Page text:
Dealing with stress
2/13/2023 by Brent Gawey, M.D., M.S.
As defined by the World Health Organization, stress is any type of change that causes physical, emotional or psychological strain. To simplify, stress is any change that causes strain. Change refers to anything altered or modified from the norm. Recently, the COVID-19 pandemic introduced significant change into everyday life. From social distancing, masking policies and mandated isolation, people experienced major alterations to their daily norm. Unsurprisingly, more Americans stated they were more stressed after the pandemic started than before.
Strain refers to the body's response to a perceived threat, or in this case, change. The body is largely regulated by the autonomic nervous system (ANS). The ANS has a sympathetic and a parasympathetic component. The parasympathetic component is active when the body is at rest, and it is known as the "rest and digest" response. The sympathetic component is activated when the body perceives an acute threat. It is known as the "fight or flight" response. While this sympathetic response was evolutionarily beneficial for escaping an imminent threat, such as being chased by a lion, this same system is activated in response to daily stimuli we perceive as threats, such as change, someone cutting us off in traffic or an impending deadline.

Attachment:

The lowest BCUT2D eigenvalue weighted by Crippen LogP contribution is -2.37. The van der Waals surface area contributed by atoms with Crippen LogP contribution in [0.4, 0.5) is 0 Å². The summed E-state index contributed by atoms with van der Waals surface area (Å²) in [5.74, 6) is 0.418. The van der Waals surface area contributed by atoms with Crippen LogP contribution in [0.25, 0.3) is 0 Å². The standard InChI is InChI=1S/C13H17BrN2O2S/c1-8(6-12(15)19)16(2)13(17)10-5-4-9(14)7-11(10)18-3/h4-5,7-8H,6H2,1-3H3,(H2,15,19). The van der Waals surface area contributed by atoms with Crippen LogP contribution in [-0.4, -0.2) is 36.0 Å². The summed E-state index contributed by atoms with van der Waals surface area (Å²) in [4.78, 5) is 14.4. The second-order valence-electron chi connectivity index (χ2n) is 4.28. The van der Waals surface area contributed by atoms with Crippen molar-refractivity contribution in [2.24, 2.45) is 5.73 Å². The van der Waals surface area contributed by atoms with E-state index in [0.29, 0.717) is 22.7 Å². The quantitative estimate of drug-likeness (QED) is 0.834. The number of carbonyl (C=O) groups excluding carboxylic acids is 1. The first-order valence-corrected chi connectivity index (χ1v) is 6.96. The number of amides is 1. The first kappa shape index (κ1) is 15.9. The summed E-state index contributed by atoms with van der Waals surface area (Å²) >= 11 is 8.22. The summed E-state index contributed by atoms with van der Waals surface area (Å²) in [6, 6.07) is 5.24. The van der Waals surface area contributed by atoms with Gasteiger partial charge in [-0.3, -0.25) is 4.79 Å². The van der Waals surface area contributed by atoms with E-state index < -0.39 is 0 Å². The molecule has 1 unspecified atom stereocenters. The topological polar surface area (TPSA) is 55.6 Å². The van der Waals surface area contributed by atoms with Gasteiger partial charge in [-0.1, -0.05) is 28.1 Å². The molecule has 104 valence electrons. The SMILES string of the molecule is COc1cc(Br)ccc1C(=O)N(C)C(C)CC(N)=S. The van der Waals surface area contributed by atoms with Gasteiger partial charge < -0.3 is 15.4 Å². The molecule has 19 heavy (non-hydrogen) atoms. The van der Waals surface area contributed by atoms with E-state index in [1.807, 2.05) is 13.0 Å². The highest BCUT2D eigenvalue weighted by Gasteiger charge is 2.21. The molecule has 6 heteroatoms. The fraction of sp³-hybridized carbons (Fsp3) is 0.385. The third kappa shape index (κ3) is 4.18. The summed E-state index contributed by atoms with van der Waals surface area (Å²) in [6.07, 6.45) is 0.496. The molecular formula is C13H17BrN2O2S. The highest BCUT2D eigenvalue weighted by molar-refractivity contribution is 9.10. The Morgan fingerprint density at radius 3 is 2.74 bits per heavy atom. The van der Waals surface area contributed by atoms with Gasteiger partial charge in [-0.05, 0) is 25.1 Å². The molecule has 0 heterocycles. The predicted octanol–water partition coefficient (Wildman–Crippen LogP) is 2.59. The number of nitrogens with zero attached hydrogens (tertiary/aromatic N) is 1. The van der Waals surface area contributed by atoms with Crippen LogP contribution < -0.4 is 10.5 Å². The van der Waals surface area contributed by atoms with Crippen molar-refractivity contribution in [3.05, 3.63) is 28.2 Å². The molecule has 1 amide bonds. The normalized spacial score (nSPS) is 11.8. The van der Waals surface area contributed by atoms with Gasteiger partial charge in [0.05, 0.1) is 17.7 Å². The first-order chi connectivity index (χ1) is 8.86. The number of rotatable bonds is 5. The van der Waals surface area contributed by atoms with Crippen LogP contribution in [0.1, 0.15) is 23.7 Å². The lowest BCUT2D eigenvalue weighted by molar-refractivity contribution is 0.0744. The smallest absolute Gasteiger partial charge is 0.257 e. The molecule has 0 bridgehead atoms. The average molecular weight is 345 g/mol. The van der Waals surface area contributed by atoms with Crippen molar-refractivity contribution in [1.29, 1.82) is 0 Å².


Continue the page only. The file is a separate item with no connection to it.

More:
Importantly, this highlights stress is a response, not a disease. When activated for short amounts of time, the sympathetic response increases alertness and focus, allowing us to overcome the perceived threat. However, when activated for long periods of time, the stress response can have harmful effects on the body, resulting in high blood pressure, gastrointestinal distress, insomnia and anxiety disorders. Having a toolkit to manage the stress response is key to maintaining long-term health.
Key practices to help manage stress in your daily life include:
Maintain a routine
- Change is one of the primary drivers of stress. Maintaining a daily routine can help control the stress response.
- Managing Routines and Schedules - Mayo Clinic Anxiety Coach.
- The Centers for Disease Control and Prevention recommends adults need seven or more hours of sleep per night. Sleep helps establish a healthy stress response.
- Healthy Sleep Habits: The Ultimate Sleep Improvement Plan | Sleep Foundation.
- Tips for Better Sleep | CDC.
- Sleep tips: 6 steps to better sleep - Mayo Clinic.
- Spend time with others either in person or on the phone.
- Mayo Clinic Minute: The benefits of being socially connected - Mayo Clinic News Network.
While there are many healthy ways to manage stress, there are also many unhealthy ways. Use of alcohol, tobacco and other recreational drugs are not effective solutions for managing stress and promoting health. If you are reliant upon any of these substances for stress relief, please seek professional support. Additionally, stress typically resolves once the "threat" is resolved. If you feel symptoms of stress persist without an identifiable trigger, please consider reaching out to your health care clinician. If you find yourself overwhelmed by your symptoms and feel you might harm yourself, please call or text the Suicide and Crisis Lifeline at 988.
Brent Gawey, M.D., M.S., is a resident in the Internal Medicine program at Mayo Clinic in Rochester, Minnesota. He has a strong passion for realizing health equity through the application of evidence-based lifestyle and preventive medicine interventions.